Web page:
China’s economic growth cooled to its weakest in nearly 30 years last year amid a bruising trade dispute with the US, and more stimulus is expected this year as Beijing tries to boost sluggish investment and demand.
However, data released yesterday showed the world’s second-largest economy ended the rough year on a somewhat firmer note as a trade truce revived business confidence and earlier growth-boosting measures finally appeared to be taking hold.
As expected, China’s growth slowed to 6.1 percent last year, from 6.6 percent in 2018, National Bureau of Statistics data showed. Although still strong by global standards, and within the government’s target range, it was the weakest expansion since 1990.
This year is crucial for the Chinese Communist Party to fulfill its goal of doubling GDP and incomes in the decade to 2020, and turning China into a “moderately prosperous” nation.
Analysts reckon that long-term target would need growth this year to remain around 6 percent, though top officials have warned the economy may face even greater pressure than in last year.
More recent data, along with optimism over a “phase one” US-China trade deal signed on Wednesday, have raised hopes that the economy might be bottoming out.
Fourth-quarter GDP rose 6.0 percent from a year earlier, steadying from the third quarter, though still the weakest in nearly three decades. Last month’s industrial output, investment and retail sales all rose more than expected after an improved showing in November last year.
Policy sources have said that Beijing plans to set a lower growth target of around 6 percent this year from last year’s 6 to 6.5 percent, relying on increased infrastructure spending to ward off a sharper slowdown. Key targets are due to be announced in March.
On a quarterly basis, the economy grew 1.5 percent from October to December last year, also the same pace as the previous three months.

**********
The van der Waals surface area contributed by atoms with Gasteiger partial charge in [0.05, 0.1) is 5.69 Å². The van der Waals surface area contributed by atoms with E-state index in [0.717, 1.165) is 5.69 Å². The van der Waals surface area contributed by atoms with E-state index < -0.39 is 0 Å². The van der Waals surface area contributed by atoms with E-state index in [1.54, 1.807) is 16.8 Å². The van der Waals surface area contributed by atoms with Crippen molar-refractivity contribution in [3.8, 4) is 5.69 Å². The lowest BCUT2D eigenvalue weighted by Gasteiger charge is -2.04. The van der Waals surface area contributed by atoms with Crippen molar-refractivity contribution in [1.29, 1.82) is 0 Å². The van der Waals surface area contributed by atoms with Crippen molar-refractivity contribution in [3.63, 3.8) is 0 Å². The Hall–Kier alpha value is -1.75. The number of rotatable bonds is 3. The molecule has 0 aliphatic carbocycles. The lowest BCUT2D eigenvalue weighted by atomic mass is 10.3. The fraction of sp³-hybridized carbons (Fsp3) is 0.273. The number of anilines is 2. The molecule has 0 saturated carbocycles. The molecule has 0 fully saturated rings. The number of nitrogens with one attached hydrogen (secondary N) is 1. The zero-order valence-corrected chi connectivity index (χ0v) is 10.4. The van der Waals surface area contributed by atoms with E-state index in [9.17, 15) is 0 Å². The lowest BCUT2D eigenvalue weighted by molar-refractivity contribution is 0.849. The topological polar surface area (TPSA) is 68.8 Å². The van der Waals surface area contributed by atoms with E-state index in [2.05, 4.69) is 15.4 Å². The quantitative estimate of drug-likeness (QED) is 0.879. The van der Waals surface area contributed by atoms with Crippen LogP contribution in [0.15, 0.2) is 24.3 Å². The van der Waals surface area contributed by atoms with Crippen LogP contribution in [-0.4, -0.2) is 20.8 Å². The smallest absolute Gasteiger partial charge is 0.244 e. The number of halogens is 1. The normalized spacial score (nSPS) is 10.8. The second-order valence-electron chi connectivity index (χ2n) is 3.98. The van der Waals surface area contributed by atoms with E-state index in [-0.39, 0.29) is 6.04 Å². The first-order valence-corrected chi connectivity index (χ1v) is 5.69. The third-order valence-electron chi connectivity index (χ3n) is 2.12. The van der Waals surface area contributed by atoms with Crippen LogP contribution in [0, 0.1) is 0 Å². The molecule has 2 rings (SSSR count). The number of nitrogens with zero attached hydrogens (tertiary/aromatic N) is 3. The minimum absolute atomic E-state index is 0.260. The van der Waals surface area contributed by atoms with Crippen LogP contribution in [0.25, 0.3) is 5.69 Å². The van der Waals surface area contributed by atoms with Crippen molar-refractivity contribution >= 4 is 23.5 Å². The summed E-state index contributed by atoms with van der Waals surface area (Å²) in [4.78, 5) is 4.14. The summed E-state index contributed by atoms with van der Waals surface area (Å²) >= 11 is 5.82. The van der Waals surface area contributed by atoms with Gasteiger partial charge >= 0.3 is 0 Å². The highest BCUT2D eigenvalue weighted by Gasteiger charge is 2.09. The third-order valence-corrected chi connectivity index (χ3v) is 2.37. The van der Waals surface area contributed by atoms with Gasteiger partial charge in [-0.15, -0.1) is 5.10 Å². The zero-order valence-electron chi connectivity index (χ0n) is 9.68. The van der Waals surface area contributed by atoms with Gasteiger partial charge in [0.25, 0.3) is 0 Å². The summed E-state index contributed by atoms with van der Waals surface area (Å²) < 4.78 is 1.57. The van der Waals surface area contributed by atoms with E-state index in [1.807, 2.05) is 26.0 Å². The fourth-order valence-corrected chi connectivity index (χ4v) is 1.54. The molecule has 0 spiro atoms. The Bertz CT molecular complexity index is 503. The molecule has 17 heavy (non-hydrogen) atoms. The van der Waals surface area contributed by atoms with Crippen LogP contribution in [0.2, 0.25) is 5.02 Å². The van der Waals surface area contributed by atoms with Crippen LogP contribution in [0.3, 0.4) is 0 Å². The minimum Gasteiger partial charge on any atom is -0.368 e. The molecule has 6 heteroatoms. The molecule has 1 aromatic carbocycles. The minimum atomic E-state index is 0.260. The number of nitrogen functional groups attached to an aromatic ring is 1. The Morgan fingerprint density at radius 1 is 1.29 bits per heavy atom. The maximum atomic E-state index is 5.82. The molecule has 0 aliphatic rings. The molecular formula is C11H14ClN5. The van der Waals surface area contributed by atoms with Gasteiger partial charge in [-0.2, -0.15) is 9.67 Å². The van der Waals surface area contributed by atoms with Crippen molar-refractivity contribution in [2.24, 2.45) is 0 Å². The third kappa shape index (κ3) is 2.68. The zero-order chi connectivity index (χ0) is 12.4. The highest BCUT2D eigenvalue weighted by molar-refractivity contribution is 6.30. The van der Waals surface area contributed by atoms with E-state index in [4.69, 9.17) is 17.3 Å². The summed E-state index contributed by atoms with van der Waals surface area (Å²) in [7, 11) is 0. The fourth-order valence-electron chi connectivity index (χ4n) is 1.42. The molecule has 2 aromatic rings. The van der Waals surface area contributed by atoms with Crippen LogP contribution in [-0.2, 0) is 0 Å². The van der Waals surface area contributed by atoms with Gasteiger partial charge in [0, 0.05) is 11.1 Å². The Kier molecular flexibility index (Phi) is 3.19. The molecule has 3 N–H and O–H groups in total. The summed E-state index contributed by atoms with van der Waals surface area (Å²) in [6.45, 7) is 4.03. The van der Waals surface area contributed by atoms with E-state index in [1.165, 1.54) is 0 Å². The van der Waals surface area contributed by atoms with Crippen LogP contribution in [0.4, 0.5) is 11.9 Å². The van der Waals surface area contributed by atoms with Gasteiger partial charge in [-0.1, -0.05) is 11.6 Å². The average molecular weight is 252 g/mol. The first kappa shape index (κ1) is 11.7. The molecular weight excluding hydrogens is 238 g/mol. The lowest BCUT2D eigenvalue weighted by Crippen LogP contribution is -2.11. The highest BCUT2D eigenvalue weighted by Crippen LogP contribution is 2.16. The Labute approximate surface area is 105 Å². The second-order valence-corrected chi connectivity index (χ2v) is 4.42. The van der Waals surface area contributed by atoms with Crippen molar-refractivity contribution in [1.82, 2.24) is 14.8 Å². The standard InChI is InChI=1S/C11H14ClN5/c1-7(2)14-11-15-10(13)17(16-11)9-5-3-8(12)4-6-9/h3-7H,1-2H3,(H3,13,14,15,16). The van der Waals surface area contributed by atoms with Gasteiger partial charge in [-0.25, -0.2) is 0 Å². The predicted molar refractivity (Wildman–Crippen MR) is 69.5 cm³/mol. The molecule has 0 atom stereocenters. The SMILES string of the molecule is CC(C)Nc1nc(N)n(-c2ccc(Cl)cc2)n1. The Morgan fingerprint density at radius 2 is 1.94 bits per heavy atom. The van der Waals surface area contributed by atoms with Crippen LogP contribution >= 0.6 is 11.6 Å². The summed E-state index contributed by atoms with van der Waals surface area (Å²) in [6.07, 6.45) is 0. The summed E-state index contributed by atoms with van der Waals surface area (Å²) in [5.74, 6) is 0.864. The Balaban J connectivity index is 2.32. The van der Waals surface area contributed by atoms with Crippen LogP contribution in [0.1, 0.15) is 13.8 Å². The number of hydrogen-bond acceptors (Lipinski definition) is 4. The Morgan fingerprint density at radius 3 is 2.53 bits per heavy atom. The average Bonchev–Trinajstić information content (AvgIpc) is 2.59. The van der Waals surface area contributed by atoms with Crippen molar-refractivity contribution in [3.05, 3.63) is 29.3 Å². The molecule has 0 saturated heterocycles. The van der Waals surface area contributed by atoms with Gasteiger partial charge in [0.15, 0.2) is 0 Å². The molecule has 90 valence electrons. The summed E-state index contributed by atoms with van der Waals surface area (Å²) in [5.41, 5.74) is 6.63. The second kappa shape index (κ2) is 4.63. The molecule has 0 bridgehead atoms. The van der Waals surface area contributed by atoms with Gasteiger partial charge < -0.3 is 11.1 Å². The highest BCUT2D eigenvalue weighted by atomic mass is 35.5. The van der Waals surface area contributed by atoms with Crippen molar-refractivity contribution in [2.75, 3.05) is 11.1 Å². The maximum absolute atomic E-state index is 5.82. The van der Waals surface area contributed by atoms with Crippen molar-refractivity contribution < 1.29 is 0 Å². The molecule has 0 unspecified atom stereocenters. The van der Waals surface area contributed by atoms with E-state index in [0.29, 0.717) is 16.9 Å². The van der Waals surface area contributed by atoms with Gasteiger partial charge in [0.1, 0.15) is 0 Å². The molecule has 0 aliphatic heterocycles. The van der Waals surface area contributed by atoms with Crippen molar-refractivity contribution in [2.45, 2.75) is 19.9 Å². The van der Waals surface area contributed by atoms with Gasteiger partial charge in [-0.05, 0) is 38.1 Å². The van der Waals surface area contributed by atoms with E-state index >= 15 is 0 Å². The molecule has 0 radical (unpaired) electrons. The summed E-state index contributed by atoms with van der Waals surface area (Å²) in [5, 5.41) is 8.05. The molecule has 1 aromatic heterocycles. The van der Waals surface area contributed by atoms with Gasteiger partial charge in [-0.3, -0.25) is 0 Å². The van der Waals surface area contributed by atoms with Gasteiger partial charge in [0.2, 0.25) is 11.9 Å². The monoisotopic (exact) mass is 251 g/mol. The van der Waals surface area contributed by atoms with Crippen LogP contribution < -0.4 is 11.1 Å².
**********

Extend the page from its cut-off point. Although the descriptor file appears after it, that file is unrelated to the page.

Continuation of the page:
“We expect China’s growth rate will come further down to below 6 percent” in the coming year, Sony Financial Holdings chief economist Masaaki Kanno said.
“The Chinese economy is unlikely to fall abruptly because of ... government policies, but at the same time the trend of a further slowdown of the economy will remain unchanged,” Kanno said.
Data on last month released along with GDP showed a surprising acceleration in industrial output and a more modest pick-up in investment growth, while retail sales were solid.
Industrial output grew 6.9 percent from a year earlier, the strongest pace in nine months, while retail sales rose 8.0 percent. Fixed-asset investment rose 5.4 percent for the full year, but growth had plumbed record lows in autumn.
Easing trade tensions have made manufacturers more optimistic about the business outlook, analysts said, though many of the tit-for-tat tariffs both sides imposed during the trade war remain in place.
“Despite the recent uptick in activity, we think it is premature to call the bottom of the current economic cycle,” Capital Economics’ Julian Evans-Pritchard and Martin Rasmussen said in a note.
“External headwinds should ease further in the coming quarters thanks to the ‘phase one’ trade deal and a recovery in global growth,” they said. “But we think this will be offset by a renewed slowdown in domestic demand, triggering further monetary easing by the People’s Bank.”
Among other key risks this year, infrastructure — a crucial part of Beijing’s stabilization strategy — has remained stubbornly weak.
Infrastructure investment grew just 3.8 percent last year, decelerating from 4 percent in January to November, despite sharply higher local government bond issuance and other policy measures.
“This shows that local governments continued to face funding constraints,” said Tommy Xie (謝東明), China economist at OCBC Bank in Singapore.
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